Comparative genome analysis of Mycobacterium avium revealed genetic diversity in strains that cause pulmonary and disseminated disease

PLoS One. 2013 Aug 21;8(8):e71831. doi: 10.1371/journal.pone.0071831. eCollection 2013.


Mycobacterium avium complex (MAC) infection causes disseminated disease in immunocompromised hosts, such as human immunodeficiency virus (HIV)-positive patients, and pulmonary disease in persons without systemic immunosuppression, which has been increasing in many countries. In Japan, the incidence of pulmonary MAC disease caused by M. avium is about 7 times higher than that caused by M. intracellulare. To explore the bacterial factors that affect the pathological state of MAC disease caused by M. avium, we determined the complete genome sequence of the previously unreported M. avium subsp. hominissuis strain TH135 isolated from a HIV-negative patient with pulmonary MAC disease and compared it with the known genomic sequence of M. avium strain 104 derived from an acquired immunodeficiency syndrome patient with MAC disease. The genome of strain TH135 consists of a 4,951,217-bp circular chromosome with 4,636 coding sequences. Comparative analysis revealed that 4,012 genes are shared between the two strains, and strains TH135 and 104 have 624 and 1,108 unique genes, respectively. Many strain-specific regions including virulence-associated genes were found in genomes of both strains, and except for some regions, the G+C content in the specific regions was low compared with the mean G+C content of the corresponding chromosome. Screening of clinical isolates for genes located in the strain-specific regions revealed that the detection rates of strain TH135-specific genes were relatively high in specimens isolated from pulmonary MAC disease patients, while, those of strain 104-specific genes were relatively high in those from HIV-positive patients. Collectively, M. avium strains that cause pulmonary and disseminated disease possess genetically distinct features, and it suggests that the acquisition of specific genes during strain evolution has played an important role in the pathological manifestations of MAC disease.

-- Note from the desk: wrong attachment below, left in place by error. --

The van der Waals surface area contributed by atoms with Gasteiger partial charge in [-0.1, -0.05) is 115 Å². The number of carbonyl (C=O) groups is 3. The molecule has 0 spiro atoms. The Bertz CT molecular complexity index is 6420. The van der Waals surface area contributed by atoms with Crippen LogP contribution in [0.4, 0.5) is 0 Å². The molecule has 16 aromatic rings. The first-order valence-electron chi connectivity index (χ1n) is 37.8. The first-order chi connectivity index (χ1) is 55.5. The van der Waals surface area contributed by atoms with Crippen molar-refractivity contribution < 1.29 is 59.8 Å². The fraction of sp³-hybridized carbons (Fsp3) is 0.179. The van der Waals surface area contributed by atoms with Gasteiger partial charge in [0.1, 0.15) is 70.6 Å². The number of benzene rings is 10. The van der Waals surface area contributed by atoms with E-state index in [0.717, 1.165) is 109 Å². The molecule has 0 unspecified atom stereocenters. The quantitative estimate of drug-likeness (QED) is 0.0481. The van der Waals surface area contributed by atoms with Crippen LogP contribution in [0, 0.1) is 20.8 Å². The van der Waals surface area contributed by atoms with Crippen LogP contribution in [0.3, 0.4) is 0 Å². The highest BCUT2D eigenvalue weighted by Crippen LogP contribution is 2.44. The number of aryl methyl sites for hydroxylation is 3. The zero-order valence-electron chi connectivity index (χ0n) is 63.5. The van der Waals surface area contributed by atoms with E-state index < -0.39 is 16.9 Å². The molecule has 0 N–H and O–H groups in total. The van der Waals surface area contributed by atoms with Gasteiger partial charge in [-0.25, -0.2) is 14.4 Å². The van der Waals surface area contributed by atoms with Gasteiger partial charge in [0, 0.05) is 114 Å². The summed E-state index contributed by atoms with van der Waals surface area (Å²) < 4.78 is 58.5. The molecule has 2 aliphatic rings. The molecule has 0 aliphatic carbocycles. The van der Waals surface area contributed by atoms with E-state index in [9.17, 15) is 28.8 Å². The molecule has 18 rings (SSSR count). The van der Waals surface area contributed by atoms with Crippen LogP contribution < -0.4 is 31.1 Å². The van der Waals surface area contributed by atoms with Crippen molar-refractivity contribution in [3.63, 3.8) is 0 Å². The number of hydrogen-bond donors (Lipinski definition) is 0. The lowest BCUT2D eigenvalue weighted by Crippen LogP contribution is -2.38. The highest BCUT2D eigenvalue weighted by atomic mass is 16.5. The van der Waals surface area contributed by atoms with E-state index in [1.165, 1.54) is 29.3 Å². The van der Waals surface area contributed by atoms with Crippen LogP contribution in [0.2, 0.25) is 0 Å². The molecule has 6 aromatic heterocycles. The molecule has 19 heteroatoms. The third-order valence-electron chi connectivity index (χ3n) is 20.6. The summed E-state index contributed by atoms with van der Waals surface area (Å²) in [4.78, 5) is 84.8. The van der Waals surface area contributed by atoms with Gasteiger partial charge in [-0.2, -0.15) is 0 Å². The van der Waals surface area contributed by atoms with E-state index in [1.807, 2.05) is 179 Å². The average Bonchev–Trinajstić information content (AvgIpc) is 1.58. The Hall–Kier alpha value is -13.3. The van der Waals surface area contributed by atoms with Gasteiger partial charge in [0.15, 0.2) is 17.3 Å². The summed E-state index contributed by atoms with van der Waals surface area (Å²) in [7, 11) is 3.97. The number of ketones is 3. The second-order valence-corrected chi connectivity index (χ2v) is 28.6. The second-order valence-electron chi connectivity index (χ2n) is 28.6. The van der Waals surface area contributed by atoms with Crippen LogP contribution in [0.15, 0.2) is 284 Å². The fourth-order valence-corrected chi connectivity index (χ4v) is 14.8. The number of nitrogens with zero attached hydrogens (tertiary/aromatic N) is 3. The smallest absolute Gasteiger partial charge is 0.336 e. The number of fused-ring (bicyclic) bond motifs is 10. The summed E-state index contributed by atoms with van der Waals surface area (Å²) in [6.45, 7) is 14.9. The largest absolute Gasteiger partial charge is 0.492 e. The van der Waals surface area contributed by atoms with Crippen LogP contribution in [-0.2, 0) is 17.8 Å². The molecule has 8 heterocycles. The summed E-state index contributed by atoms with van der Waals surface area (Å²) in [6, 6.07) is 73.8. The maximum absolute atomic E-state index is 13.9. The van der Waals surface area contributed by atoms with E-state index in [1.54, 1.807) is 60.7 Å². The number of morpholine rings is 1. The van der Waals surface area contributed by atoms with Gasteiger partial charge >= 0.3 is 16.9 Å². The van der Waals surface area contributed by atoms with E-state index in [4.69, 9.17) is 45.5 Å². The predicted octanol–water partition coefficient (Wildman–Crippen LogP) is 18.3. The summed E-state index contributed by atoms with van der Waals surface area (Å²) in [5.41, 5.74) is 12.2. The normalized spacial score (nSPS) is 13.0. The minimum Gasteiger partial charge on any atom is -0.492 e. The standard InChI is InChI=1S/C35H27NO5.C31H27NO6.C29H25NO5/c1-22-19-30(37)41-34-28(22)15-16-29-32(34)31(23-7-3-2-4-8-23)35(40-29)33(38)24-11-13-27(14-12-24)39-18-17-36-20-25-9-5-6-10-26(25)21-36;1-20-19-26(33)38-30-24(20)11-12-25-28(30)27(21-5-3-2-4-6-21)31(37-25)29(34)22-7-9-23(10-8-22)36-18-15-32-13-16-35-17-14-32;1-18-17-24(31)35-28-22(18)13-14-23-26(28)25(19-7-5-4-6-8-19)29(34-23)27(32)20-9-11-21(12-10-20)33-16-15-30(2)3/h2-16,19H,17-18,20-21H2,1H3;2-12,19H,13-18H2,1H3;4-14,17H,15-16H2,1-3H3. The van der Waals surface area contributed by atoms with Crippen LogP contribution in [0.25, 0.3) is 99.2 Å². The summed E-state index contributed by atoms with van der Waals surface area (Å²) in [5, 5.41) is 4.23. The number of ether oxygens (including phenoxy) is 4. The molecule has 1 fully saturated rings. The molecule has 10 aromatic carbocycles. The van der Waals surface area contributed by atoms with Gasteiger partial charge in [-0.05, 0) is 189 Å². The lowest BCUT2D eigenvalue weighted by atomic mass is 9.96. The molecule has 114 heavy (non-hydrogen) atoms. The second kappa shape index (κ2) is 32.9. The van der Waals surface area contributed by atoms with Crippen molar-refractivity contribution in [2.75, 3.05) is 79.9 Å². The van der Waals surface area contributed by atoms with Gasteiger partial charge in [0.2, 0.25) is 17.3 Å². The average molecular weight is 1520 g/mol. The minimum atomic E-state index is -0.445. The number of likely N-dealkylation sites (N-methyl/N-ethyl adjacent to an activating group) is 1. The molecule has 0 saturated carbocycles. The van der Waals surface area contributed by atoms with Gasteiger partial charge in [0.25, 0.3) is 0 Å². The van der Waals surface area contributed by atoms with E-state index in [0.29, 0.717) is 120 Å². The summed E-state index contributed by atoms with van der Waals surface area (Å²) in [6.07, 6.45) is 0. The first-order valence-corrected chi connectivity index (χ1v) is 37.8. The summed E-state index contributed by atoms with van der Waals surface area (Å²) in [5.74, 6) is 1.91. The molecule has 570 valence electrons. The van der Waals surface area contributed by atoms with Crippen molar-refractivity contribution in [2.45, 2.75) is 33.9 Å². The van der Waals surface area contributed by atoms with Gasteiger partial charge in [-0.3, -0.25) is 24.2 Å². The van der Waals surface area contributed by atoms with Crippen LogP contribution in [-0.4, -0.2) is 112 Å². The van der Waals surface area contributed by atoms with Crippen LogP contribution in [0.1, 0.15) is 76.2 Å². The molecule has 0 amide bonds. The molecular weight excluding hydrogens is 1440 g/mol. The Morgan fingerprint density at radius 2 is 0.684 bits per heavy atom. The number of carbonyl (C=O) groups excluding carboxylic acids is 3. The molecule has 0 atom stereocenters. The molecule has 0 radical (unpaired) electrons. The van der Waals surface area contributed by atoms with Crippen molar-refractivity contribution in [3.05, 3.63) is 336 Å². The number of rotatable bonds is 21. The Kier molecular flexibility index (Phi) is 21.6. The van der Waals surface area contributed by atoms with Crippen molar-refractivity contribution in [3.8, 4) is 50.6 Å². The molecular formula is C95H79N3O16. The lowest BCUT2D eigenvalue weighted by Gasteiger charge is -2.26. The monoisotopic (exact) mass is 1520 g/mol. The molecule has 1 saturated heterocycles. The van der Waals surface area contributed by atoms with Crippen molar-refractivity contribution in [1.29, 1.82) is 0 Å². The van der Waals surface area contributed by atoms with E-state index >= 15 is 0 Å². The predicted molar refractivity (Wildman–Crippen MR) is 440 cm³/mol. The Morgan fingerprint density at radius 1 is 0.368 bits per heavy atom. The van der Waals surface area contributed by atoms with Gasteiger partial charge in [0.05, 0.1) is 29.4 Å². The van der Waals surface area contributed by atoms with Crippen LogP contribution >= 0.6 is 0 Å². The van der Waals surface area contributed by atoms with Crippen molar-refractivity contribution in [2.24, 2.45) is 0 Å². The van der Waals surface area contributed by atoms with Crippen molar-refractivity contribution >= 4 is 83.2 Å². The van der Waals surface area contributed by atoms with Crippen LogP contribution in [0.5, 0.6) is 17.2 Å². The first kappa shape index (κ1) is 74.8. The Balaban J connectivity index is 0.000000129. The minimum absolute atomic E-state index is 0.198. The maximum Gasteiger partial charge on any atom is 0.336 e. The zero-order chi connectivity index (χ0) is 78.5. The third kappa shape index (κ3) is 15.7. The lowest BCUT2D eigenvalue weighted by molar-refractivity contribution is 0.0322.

Publication types

  • Comparative Study
  • Research Support, Non-U.S. Gov't

MeSH terms

  • Acquired Immunodeficiency Syndrome / complications
  • Acquired Immunodeficiency Syndrome / microbiology*
  • Bacterial Proteins / genetics
  • Base Composition / genetics
  • Chromosomes, Bacterial / genetics
  • DNA, Bacterial / chemistry
  • DNA, Bacterial / genetics
  • DNA, Circular / chemistry
  • DNA, Circular / genetics
  • Genes, Bacterial / genetics
  • Genetic Variation*
  • Genome, Bacterial / genetics
  • Genomics / methods*
  • Humans
  • Lung Diseases / complications
  • Lung Diseases / microbiology*
  • Molecular Sequence Data
  • Mycobacterium avium Complex / classification
  • Mycobacterium avium Complex / genetics*
  • Mycobacterium avium Complex / pathogenicity
  • Mycobacterium avium-intracellulare Infection / complications
  • Mycobacterium avium-intracellulare Infection / microbiology*
  • Polymerase Chain Reaction
  • Sequence Analysis, DNA
  • Species Specificity
  • Virulence / genetics


  • Bacterial Proteins
  • DNA, Bacterial
  • DNA, Circular

Associated data

  • GENBANK/AP012555

Grants and funding

This work was supported by JSPS KAKENHI Grant Number 24590164 and Grant-in-Aid for Specially Promoted Research of Meijo University Research Institute (to K.U.). The funders had no role in study design, data collection and analysis, decision to publish, or preparation of the manuscript.